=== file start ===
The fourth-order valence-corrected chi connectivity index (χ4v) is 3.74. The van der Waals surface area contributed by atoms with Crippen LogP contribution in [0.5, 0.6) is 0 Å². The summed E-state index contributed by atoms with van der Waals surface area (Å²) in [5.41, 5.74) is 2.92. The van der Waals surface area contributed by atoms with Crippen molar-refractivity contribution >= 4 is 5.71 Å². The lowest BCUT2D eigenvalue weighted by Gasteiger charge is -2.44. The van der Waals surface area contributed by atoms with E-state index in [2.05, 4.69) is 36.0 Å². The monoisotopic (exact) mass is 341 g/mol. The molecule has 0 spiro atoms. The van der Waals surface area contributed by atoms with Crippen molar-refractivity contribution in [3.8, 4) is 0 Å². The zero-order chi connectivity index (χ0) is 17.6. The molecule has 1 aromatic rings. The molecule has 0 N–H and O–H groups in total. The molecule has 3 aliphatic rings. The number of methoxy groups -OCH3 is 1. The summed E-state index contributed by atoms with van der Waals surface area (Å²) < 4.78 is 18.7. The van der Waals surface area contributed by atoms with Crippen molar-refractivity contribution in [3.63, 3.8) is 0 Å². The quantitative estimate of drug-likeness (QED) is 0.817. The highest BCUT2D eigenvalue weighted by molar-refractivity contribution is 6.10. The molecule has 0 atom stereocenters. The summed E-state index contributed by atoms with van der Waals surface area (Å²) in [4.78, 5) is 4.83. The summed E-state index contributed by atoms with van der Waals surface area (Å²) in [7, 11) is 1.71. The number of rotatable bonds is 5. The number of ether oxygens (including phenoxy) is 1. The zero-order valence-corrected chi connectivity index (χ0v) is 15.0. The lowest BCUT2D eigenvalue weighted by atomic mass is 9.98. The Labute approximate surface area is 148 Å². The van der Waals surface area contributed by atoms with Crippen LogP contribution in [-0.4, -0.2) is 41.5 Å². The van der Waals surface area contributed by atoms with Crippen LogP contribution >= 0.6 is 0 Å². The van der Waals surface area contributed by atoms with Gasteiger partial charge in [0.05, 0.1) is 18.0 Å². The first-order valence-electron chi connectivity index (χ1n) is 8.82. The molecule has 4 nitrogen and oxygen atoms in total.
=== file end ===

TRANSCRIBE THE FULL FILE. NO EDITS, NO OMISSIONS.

The fourth-order valence-corrected chi connectivity index (χ4v) is 3.74. The van der Waals surface area contributed by atoms with Crippen LogP contribution in [0.5, 0.6) is 0 Å². The summed E-state index contributed by atoms with van der Waals surface area (Å²) in [5.41, 5.74) is 2.92. The van der Waals surface area contributed by atoms with Crippen molar-refractivity contribution >= 4 is 5.71 Å². The lowest BCUT2D eigenvalue weighted by Gasteiger charge is -2.44. The van der Waals surface area contributed by atoms with E-state index in [2.05, 4.69) is 36.0 Å². The monoisotopic (exact) mass is 341 g/mol. The molecule has 0 spiro atoms. The van der Waals surface area contributed by atoms with Crippen molar-refractivity contribution in [3.8, 4) is 0 Å². The zero-order chi connectivity index (χ0) is 17.6. The molecule has 1 aromatic rings. The molecule has 0 N–H and O–H groups in total. The molecule has 3 aliphatic rings. The number of methoxy groups -OCH3 is 1. The summed E-state index contributed by atoms with van der Waals surface area (Å²) < 4.78 is 18.7. The van der Waals surface area contributed by atoms with Crippen molar-refractivity contribution in [3.63, 3.8) is 0 Å². The quantitative estimate of drug-likeness (QED) is 0.817. The highest BCUT2D eigenvalue weighted by molar-refractivity contribution is 6.10. The molecule has 0 atom stereocenters. The summed E-state index contributed by atoms with van der Waals surface area (Å²) in [4.78, 5) is 4.83. The summed E-state index contributed by atoms with van der Waals surface area (Å²) in [7, 11) is 1.71. The number of rotatable bonds is 5. The number of ether oxygens (including phenoxy) is 1. The zero-order valence-corrected chi connectivity index (χ0v) is 15.0. The lowest BCUT2D eigenvalue weighted by atomic mass is 9.98. The Labute approximate surface area is 148 Å². The van der Waals surface area contributed by atoms with Crippen LogP contribution in [-0.4, -0.2) is 41.5 Å². The van der Waals surface area contributed by atoms with Crippen LogP contribution >= 0.6 is 0 Å². The van der Waals surface area contributed by atoms with Gasteiger partial charge in [0.05, 0.1) is 18.0 Å². The first-order valence-electron chi connectivity index (χ1n) is 8.82. The molecule has 4 nitrogen and oxygen atoms in total.